Recently, I took calls from three different friends. Each one was trying to decide how to choose a senior community that would be the best match for their respective mothers. They all started talking about the size of the apartment and the amenities, the common spaces, and even the finish on the kitchen cabinets.
You Need to Think Differently
Learning how to choose the right senior community for your loved one is one of the most important decisions you’ll ever make for your aging senior. Assessing a community’s assisted living should be part of the process, as health needs can change quickly.
When choosing a senior community, how long a provider has been offering assisted living tells you something important. It is not to your advantage to be the first family that will be receiving services in a building previously set up as a senior apartment complex.
Caring for older adults with multiple chronic conditions requires specialized clinical expertise and oversight, and an understanding of how to balance the individual’s need for independence with the need for safety. That takes experience. Ask about the provider’s experience in assisted living.
Even though a provider has offered assisted living for quite some time, it doesn’t mean that the specific staff caring for your loved one is experienced. Here are some questions to ask to assess the level of expertise when choosing a senior community:
- Is there a full-time registered nurse (RN) on site?
- What is the staff turnover rate, especially among full-time staff?
- Does the community regularly survey resident satisfaction?
Quality Measures Matter
There are challenges to helping older adults stay healthy. But an important component of success is reviewing results on a regular basis and making improvements. How to choose a senior community is by asking the below questions about quality care:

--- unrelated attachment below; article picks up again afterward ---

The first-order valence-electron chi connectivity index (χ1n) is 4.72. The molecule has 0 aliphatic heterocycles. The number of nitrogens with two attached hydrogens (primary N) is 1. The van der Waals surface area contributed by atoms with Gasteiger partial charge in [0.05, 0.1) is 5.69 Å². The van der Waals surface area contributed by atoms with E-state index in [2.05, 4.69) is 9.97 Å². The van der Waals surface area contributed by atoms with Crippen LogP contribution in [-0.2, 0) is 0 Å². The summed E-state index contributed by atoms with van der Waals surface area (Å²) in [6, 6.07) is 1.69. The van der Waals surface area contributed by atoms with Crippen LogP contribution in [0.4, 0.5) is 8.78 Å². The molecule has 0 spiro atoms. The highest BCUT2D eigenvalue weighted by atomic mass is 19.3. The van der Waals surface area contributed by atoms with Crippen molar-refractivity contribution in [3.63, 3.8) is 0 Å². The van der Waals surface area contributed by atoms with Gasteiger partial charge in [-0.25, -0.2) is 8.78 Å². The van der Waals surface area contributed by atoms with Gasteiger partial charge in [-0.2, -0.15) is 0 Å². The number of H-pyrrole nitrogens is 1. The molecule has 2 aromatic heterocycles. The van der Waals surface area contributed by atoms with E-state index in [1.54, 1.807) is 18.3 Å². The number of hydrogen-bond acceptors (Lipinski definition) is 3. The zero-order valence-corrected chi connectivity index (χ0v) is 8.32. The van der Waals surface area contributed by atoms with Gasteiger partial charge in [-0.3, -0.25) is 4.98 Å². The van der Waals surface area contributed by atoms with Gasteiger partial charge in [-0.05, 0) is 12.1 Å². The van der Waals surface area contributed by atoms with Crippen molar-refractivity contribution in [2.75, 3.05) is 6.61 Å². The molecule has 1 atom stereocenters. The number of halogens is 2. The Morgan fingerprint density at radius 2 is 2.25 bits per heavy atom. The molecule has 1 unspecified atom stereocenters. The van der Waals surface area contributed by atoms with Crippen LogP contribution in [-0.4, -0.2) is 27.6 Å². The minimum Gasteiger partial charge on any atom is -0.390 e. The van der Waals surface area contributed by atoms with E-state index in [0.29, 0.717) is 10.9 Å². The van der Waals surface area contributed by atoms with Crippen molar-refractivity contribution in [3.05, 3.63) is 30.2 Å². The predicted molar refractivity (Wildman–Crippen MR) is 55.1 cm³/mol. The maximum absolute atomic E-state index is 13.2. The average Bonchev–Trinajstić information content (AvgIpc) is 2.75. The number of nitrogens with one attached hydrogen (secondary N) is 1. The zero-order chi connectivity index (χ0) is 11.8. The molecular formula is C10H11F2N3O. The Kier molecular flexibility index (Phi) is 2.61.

- How does the community evaluate its care?
- What does it measure?
- How is the community doing in comparison to national or state trends on some of the major risk factors for older adults, like falls?
While all the health related things I’ve mentioned are very important, so is the community’s activity programming.
- Ask about the variety of activities and the frequency.
- Are residents still engaged outside in the local community as well as participating in the activities where they reside?
- Is there a dedicated, experienced staff person focused on the residents’ quality of life?
If you evaluate these things, you will be well on your way to making a good decision. Laureate Group Senior Communities prides itself on keeping loved ones in good hands – our hands.
If you need additional help, contact Laureate Cares to speak with someone who can help you sort through the issues, identify options and figure out the steps necessary to make a good decision in your particular situation. Laureate Cares is a free consultation service, so don’t hesitate to call us at 262-832-7113.